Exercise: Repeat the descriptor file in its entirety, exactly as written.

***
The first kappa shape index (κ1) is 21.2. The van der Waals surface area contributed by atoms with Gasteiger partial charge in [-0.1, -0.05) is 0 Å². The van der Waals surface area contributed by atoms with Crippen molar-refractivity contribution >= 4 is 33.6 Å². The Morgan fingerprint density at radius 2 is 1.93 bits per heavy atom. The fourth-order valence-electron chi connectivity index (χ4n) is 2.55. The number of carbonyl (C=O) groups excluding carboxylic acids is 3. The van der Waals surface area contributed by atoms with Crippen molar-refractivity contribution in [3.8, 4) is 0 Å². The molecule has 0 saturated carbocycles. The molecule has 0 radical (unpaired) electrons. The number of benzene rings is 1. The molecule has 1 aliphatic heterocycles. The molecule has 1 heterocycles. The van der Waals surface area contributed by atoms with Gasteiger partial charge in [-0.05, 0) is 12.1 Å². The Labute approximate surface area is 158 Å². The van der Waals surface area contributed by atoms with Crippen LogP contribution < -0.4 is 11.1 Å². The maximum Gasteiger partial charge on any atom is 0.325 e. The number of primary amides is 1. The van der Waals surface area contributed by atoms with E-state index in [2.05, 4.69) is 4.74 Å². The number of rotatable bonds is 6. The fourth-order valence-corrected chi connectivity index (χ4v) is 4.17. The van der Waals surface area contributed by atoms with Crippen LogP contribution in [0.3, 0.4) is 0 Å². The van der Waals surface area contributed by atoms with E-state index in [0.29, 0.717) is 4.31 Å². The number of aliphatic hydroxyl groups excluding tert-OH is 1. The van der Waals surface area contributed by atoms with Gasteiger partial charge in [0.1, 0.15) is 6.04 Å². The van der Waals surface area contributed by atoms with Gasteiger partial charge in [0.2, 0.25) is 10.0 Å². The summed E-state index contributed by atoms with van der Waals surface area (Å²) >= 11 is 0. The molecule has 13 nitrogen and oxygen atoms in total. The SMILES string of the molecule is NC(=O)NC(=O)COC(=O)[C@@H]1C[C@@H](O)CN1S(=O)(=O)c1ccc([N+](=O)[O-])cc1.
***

The first kappa shape index (κ1) is 21.2. The van der Waals surface area contributed by atoms with Gasteiger partial charge in [-0.1, -0.05) is 0 Å². The van der Waals surface area contributed by atoms with Crippen molar-refractivity contribution >= 4 is 33.6 Å². The Morgan fingerprint density at radius 2 is 1.93 bits per heavy atom. The fourth-order valence-electron chi connectivity index (χ4n) is 2.55. The number of carbonyl (C=O) groups excluding carboxylic acids is 3. The van der Waals surface area contributed by atoms with Crippen molar-refractivity contribution in [3.8, 4) is 0 Å². The molecule has 0 saturated carbocycles. The molecule has 0 radical (unpaired) electrons. The number of benzene rings is 1. The molecule has 1 aliphatic heterocycles. The molecule has 1 heterocycles. The van der Waals surface area contributed by atoms with Gasteiger partial charge in [-0.05, 0) is 12.1 Å². The Labute approximate surface area is 158 Å². The van der Waals surface area contributed by atoms with Crippen LogP contribution < -0.4 is 11.1 Å². The maximum Gasteiger partial charge on any atom is 0.325 e. The number of primary amides is 1. The van der Waals surface area contributed by atoms with E-state index in [2.05, 4.69) is 4.74 Å². The number of rotatable bonds is 6. The fourth-order valence-corrected chi connectivity index (χ4v) is 4.17. The van der Waals surface area contributed by atoms with Crippen LogP contribution in [0.3, 0.4) is 0 Å². The van der Waals surface area contributed by atoms with E-state index in [0.29, 0.717) is 4.31 Å². The number of aliphatic hydroxyl groups excluding tert-OH is 1. The van der Waals surface area contributed by atoms with Gasteiger partial charge in [0.1, 0.15) is 6.04 Å². The van der Waals surface area contributed by atoms with Gasteiger partial charge in [0.2, 0.25) is 10.0 Å². The summed E-state index contributed by atoms with van der Waals surface area (Å²) >= 11 is 0. The molecule has 13 nitrogen and oxygen atoms in total. The SMILES string of the molecule is NC(=O)NC(=O)COC(=O)[C@@H]1C[C@@H](O)CN1S(=O)(=O)c1ccc([N+](=O)[O-])cc1.